Midwives providing woman-centred care during the COVID-19 pandemic in Australia: A national qualitative study

Virginia M. Stulz, Zoe Bradfield, Allison Cummins, Christine Catling, Linda Sweet, Rhona McInnes, Karen McLaughlin, Jan Taylor, Donna Hartz, Athena Sheehan

Research output: Contribution to journalArticlepeer-review

Abstract

Background: The COVID-19 pandemic has caused isolation, fear, and impacted on maternal healthcare provision. Aim: To explore midwives’ experiences about how COVID-19 impacted their ability to provide woman-centred care, and what lessons they have learnt as a result of the mandated government and hospital restrictions (such as social distancing) during the care of the woman and her family. Methods: A qualitative interpretive descriptive study was conducted. Twenty-six midwives working in all models of care in all states and territories of Australia were recruited through social media, and selected using a maximum variation sampling approach. Data were collected through in-depth interviews between May to August, 2020. The interviews were recorded, transcribed verbatim, and thematically analysed. Findings: Two overarching themes were identified: ‘COVID-19 causing chaos’ and ‘keeping the woman at the centre of care’. The ‘COVID-19 causing chaos’ theme included three sub-themes: ‘quickly evolving situation’, ‘challenging to provide care’, and ‘affecting women and families’. The ‘Keeping the woman at the centre of care’ theme included three sub-themes: ‘trying to keep it normal’, ‘bending the rules and pushing the boundaries’, and ‘quality time for the woman, baby, and family unit’. Conclusion: Findings of this study offer important evidence regarding the impact of the pandemic on the provision of woman-centred care which is key to midwifery philosophy. Recommendations are made for ways to preserve and further enhance woman-centred care during periods of uncertainty such as during a pandemic or other health crises.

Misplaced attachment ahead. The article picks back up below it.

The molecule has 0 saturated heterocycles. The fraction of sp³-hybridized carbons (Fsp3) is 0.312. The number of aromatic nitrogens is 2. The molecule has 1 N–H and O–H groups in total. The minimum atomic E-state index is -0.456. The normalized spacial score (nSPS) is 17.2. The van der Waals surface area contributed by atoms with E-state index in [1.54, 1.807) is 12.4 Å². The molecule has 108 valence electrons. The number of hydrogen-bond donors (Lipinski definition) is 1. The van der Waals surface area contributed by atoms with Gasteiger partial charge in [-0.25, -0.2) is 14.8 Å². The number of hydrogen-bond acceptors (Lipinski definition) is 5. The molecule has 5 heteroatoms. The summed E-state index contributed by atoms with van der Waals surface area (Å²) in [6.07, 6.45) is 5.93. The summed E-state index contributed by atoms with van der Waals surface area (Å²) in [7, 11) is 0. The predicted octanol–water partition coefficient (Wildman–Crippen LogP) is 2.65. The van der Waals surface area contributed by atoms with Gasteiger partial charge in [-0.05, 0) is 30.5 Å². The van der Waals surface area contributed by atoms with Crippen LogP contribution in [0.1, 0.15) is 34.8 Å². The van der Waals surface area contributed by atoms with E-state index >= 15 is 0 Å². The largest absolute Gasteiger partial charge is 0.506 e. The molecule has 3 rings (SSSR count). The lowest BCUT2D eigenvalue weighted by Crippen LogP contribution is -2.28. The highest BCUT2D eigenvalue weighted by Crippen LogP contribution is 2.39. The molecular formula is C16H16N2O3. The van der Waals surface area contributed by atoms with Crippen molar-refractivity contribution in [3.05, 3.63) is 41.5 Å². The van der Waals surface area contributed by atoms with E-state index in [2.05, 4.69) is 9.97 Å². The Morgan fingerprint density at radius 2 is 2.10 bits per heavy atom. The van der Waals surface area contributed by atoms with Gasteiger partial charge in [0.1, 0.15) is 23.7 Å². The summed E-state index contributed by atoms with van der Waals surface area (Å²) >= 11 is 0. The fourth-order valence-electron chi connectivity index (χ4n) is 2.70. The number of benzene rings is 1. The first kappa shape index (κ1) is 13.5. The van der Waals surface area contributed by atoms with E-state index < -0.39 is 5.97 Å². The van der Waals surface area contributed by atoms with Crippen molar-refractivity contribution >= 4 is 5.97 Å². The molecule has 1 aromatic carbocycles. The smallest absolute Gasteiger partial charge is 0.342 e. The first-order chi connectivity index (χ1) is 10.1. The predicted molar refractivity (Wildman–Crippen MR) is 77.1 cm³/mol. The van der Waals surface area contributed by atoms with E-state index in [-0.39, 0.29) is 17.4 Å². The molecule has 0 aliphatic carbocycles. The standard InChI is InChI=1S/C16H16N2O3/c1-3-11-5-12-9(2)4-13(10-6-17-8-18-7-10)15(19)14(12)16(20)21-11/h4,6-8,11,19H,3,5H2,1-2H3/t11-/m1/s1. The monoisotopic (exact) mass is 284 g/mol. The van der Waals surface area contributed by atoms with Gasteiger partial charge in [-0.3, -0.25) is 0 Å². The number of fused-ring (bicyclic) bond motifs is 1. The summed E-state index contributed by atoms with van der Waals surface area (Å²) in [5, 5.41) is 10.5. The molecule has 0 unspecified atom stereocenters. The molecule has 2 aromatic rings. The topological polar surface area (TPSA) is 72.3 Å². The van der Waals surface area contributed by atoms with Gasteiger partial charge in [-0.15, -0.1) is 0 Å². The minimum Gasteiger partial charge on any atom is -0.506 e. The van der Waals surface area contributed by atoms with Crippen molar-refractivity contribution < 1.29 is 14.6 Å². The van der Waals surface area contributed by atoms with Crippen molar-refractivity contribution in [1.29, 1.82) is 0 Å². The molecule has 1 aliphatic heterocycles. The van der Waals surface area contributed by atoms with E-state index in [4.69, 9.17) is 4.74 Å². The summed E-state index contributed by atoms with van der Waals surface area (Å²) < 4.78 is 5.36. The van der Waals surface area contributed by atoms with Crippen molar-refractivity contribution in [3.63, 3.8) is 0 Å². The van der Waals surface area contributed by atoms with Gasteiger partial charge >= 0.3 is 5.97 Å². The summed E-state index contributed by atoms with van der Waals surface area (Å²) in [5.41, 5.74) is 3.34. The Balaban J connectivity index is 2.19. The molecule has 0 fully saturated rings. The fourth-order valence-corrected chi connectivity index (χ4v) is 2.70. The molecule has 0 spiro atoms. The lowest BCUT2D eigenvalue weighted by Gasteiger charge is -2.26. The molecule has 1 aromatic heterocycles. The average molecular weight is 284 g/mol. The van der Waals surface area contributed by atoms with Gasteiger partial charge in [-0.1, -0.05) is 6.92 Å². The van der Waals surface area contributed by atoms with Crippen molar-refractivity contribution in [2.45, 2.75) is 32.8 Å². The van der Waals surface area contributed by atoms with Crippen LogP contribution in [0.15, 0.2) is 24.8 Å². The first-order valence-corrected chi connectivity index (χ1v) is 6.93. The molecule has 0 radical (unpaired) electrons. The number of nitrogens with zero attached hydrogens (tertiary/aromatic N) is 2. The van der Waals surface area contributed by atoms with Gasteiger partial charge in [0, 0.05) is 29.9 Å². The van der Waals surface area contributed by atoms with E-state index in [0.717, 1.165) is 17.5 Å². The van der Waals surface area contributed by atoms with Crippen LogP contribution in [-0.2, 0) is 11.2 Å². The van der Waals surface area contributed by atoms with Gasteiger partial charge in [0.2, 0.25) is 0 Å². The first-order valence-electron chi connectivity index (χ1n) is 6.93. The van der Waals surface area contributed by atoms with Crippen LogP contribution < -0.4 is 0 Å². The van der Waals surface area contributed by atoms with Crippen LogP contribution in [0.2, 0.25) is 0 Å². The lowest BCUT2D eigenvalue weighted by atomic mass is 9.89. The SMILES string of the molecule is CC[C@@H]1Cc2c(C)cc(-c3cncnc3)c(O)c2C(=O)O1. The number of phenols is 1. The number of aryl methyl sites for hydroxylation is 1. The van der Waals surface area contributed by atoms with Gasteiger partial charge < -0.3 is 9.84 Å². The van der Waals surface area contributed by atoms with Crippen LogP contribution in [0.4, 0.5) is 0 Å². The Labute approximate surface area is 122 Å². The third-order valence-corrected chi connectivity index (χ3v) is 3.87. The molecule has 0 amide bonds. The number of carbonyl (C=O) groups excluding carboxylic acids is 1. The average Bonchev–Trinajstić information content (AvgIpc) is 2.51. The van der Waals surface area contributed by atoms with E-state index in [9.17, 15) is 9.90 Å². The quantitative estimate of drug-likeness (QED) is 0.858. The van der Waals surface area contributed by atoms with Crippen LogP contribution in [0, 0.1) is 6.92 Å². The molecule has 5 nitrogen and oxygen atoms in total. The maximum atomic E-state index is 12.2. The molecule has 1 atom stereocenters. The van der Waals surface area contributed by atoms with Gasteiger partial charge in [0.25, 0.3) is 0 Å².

Original languageEnglish
Number of pages9
JournalWomen and Birth
Early online date14 Oct 2021
DOIs
Publication statusE-pub ahead of print - 14 Oct 2021
Externally publishedYes

Keywords

  • Communication
  • COVID-19
  • Fear
  • Midwifery
  • Qualitative research
  • Woman-centred care

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